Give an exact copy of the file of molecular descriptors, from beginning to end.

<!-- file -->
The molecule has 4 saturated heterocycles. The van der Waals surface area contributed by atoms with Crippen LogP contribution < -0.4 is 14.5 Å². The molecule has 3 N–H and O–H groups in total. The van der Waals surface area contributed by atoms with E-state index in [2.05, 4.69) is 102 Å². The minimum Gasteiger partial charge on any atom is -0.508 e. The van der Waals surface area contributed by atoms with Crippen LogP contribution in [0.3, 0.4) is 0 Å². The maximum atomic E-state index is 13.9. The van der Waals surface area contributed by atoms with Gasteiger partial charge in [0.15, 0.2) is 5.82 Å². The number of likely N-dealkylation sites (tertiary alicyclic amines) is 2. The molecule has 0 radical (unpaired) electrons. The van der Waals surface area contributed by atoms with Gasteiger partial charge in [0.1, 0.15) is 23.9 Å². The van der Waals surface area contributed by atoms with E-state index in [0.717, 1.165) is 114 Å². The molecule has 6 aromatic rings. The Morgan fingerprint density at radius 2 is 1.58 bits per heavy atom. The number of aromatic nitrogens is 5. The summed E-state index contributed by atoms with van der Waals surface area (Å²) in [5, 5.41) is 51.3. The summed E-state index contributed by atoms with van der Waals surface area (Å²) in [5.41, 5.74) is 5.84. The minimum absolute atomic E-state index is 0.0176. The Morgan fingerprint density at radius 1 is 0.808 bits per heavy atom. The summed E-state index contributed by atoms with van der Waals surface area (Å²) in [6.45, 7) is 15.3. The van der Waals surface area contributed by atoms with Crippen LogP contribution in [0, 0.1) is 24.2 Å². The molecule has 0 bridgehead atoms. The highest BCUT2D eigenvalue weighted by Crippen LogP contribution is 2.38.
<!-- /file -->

The molecule has 4 saturated heterocycles. The van der Waals surface area contributed by atoms with Crippen LogP contribution < -0.4 is 14.5 Å². The molecule has 3 N–H and O–H groups in total. The van der Waals surface area contributed by atoms with E-state index in [2.05, 4.69) is 102 Å². The minimum Gasteiger partial charge on any atom is -0.508 e. The van der Waals surface area contributed by atoms with Crippen LogP contribution in [0.3, 0.4) is 0 Å². The maximum atomic E-state index is 13.9. The van der Waals surface area contributed by atoms with Gasteiger partial charge in [0.15, 0.2) is 5.82 Å². The number of likely N-dealkylation sites (tertiary alicyclic amines) is 2. The molecule has 0 radical (unpaired) electrons. The van der Waals surface area contributed by atoms with Gasteiger partial charge in [0.1, 0.15) is 23.9 Å². The van der Waals surface area contributed by atoms with E-state index in [0.717, 1.165) is 114 Å². The molecule has 6 aromatic rings. The Morgan fingerprint density at radius 2 is 1.58 bits per heavy atom. The number of aromatic nitrogens is 5. The summed E-state index contributed by atoms with van der Waals surface area (Å²) in [5, 5.41) is 51.3. The summed E-state index contributed by atoms with van der Waals surface area (Å²) in [5.41, 5.74) is 5.84. The minimum absolute atomic E-state index is 0.0176. The Morgan fingerprint density at radius 1 is 0.808 bits per heavy atom. The summed E-state index contributed by atoms with van der Waals surface area (Å²) in [6.45, 7) is 15.3. The van der Waals surface area contributed by atoms with Crippen LogP contribution in [0, 0.1) is 24.2 Å². The molecule has 0 bridgehead atoms. The highest BCUT2D eigenvalue weighted by Crippen LogP contribution is 2.38.